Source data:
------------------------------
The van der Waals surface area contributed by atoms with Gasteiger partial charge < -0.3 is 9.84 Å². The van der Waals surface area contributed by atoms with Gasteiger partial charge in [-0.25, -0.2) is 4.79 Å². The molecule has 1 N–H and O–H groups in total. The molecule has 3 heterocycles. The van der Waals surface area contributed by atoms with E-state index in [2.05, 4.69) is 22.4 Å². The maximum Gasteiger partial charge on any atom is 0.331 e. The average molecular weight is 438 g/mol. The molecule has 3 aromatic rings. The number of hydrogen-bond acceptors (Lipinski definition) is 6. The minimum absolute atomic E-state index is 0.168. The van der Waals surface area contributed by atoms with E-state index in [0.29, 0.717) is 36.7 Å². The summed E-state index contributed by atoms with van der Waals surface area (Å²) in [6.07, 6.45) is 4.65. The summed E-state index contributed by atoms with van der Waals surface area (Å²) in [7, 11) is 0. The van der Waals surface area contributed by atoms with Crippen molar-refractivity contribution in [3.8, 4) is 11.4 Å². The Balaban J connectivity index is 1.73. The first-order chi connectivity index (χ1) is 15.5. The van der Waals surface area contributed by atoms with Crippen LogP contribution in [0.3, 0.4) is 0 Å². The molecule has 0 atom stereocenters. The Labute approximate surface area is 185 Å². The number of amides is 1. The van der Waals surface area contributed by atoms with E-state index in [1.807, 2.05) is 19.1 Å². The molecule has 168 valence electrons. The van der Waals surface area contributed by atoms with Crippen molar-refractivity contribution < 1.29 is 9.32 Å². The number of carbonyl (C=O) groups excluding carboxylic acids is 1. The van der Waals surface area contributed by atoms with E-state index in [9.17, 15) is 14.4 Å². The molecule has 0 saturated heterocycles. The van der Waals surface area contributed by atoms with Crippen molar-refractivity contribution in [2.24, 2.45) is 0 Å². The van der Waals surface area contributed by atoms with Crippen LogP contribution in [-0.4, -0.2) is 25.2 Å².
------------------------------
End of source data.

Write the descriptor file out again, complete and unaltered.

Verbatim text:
The van der Waals surface area contributed by atoms with Gasteiger partial charge < -0.3 is 9.84 Å². The van der Waals surface area contributed by atoms with Gasteiger partial charge in [-0.25, -0.2) is 4.79 Å². The molecule has 1 N–H and O–H groups in total. The molecule has 3 heterocycles. The van der Waals surface area contributed by atoms with E-state index in [2.05, 4.69) is 22.4 Å². The maximum Gasteiger partial charge on any atom is 0.331 e. The average molecular weight is 438 g/mol. The molecule has 3 aromatic rings. The number of hydrogen-bond acceptors (Lipinski definition) is 6. The minimum absolute atomic E-state index is 0.168. The van der Waals surface area contributed by atoms with E-state index in [0.29, 0.717) is 36.7 Å². The summed E-state index contributed by atoms with van der Waals surface area (Å²) in [6.07, 6.45) is 4.65. The summed E-state index contributed by atoms with van der Waals surface area (Å²) in [7, 11) is 0. The van der Waals surface area contributed by atoms with Crippen molar-refractivity contribution in [3.8, 4) is 11.4 Å². The Balaban J connectivity index is 1.73. The first-order chi connectivity index (χ1) is 15.5. The van der Waals surface area contributed by atoms with Crippen LogP contribution in [0.3, 0.4) is 0 Å². The molecule has 0 atom stereocenters. The Labute approximate surface area is 185 Å². The number of amides is 1. The van der Waals surface area contributed by atoms with E-state index in [1.807, 2.05) is 19.1 Å². The molecule has 168 valence electrons. The van der Waals surface area contributed by atoms with Crippen molar-refractivity contribution < 1.29 is 9.32 Å². The number of carbonyl (C=O) groups excluding carboxylic acids is 1. The van der Waals surface area contributed by atoms with E-state index in [9.17, 15) is 14.4 Å². The molecule has 0 saturated heterocycles. The van der Waals surface area contributed by atoms with Crippen molar-refractivity contribution in [2.24, 2.45) is 0 Å². The van der Waals surface area contributed by atoms with Crippen LogP contribution in [-0.4, -0.2) is 25.2 Å².